Ghosts of Baseball Past
The park was little more than a matted, grassy baseball field-- the orphaned stepchild of the brick and manicured grass ball fields that exhausted most of the county’s recreation budget for the year.
It was surrounded by a circle of wild-haired willows, sister trees gathered to watch the ghosts of players past stir the dried leaves as they run, steal and slide around the bases. Their whispers become hisses as the breezes turned to wind, and the once-peaceful sisters, once waving on their favorite sons, become hair-pulling, arm-slapping, leaf-spitting banshees as the gusts ride in on the backs of the autumn storm.
The square clapboard houses that sit as spectators squint their windows against the ruckus – a row of pastel blocks, shabby as the building blocks of a giant’s child now grown and gone. Lawns are root-bound and bare, being begged by sprinklers and aeration to last just a few more years by the third-generation welfare families who now fight over what used to be the bright and shiny neighborhoods of their grandparents.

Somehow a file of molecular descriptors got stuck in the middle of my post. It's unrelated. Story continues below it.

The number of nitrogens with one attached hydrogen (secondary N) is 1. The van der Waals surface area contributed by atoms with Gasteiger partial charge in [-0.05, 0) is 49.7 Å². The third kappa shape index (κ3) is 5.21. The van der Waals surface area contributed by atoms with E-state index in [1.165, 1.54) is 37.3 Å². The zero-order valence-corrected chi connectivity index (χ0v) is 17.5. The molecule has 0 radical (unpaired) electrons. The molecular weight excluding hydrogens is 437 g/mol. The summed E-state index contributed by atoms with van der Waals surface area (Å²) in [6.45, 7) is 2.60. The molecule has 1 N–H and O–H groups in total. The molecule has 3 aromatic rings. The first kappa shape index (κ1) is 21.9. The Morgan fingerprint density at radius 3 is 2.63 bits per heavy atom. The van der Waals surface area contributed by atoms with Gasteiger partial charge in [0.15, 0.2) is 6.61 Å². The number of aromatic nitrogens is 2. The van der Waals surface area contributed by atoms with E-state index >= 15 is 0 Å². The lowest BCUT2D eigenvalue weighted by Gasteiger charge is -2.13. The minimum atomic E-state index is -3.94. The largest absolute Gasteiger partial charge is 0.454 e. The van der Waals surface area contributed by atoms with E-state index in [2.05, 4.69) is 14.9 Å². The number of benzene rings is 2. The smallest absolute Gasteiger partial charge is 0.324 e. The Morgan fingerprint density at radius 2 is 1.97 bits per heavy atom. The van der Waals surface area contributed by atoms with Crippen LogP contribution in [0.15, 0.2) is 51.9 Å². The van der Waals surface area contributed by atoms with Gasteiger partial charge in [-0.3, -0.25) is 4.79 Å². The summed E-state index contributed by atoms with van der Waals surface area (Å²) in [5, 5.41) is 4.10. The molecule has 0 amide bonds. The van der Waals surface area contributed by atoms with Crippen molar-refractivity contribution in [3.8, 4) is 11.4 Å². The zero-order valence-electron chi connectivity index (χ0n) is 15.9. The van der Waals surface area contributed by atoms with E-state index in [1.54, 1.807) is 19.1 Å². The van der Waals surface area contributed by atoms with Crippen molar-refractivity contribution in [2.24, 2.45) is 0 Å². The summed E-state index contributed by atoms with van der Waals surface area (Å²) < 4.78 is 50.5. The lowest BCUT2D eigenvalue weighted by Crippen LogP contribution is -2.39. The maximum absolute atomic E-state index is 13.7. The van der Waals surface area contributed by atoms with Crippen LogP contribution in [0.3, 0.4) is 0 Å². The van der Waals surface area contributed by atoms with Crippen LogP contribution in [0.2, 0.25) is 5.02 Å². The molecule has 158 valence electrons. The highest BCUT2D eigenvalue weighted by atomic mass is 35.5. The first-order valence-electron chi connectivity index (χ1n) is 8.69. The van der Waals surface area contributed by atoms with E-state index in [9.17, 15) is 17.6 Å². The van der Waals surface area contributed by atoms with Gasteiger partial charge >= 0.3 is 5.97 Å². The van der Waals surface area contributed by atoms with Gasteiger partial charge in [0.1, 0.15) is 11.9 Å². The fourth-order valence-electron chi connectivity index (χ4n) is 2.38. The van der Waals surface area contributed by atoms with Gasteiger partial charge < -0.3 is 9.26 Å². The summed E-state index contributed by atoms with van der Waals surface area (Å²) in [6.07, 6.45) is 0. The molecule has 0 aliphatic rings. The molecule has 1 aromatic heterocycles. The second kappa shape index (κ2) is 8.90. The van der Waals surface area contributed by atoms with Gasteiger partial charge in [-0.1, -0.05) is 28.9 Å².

Lunchtime finds porches littered with smokers who brave the storm to feed their habits while listening to the last remnants of the news through the torn screens that separate them from their garage-sale recliners and moldy kitchens.